Hutt Valley hospice will use telehealth to provide services to more people in need

Publication date: 9 September 2021

Lower Hutt’s Te Omanga Hospice is testing a suite of digital approaches, with the goal of removing barriers to access to their services for those in need. The hospice, which is based in Woburn, provides palliative care to those living with a terminal or life-limiting illness in Wellington’s Hutt Valley.

The initiative has received funding from the Ministry of Health’s Digital Enablement Programme, which provides support for innovation in digital health care. The programme has a particular focus on co-investing in projects that improve access or participation for people who do not access health services and need to. It’s all about improving equity.

The Ministry is working closely with project teams, sharing learning between participating organisations as a community of practice and looking for opportunities to help others learn from these initiatives as they adopt and promote these or similar services elsewhere. The projects are examples of the types of innovation that will be supported by the better access to information enabled by the Hira programme.

Hira will be an ‘ecosystem’ of data and digital services that will enable consumers to access and control their health information through their choice of website or application using a digital device such as a smartphone, tablet or computer. New Zealanders will be more empowered to manage their health, wellbeing and independence. Organisations can work together to share information so that people don’t have to repeat personal details multiple times. Clinicians can harness digital technologies to improve services. The sector and digital innovators can design and contribute innovative data and digital services, making Hira more powerful.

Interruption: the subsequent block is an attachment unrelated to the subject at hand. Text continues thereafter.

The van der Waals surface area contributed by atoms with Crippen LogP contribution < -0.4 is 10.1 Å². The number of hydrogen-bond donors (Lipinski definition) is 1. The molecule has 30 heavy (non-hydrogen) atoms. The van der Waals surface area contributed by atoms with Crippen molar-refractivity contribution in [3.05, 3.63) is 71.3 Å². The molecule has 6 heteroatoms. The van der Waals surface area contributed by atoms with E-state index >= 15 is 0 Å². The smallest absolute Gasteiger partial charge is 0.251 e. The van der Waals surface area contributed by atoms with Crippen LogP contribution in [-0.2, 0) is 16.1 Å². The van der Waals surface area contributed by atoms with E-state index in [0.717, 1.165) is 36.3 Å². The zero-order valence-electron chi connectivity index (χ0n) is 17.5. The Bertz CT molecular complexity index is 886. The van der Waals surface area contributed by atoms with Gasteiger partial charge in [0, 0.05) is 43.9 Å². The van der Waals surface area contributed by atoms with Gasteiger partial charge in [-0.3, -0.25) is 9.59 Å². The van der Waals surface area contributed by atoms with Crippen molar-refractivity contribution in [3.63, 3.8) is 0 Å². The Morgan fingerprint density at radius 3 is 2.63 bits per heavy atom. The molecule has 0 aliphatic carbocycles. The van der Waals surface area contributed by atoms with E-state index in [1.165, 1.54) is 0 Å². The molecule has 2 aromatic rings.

Te Omanga Hospice project lead Alex Godden-Steele, IT Systems and Training manager, says while the hospice strives to provide a free service to the people of the Hutt Valley, in reality there are costs for patients and their whānau.

‘These include transport, time off work, finding carers for others, the cost of phone calls and so on. We are seeking a way of giving people access to our services without them being inconvenienced by the additional cost that can occur.’

Recognising that everyone has different needs, the hospice will be testing five complementary approaches.

  • Microsoft Teams rooms and collaboration bars. This will enable patients to remotely access their health care providers when personal attendance is a barrier.
  • An 0800 line for patients, so they can phone the hospice for support at any time, free of charge.
  • Providing mobile phones to patients who don’t have them, so they can contact the hospice or their GP when they need to, while they are in hospice care.
  • Providing iPads for patients to use so they can have online meetings with hospice medical staff and counsellors. Hospice nurses will take these to patients in aged care facilities, to use with them.
  • The PalCare Home app. PalCare is the core medical tool used by the hospice. The app add-on will allow hospice clinical staff to have meetings with patients and whānau on a one-to-one basis.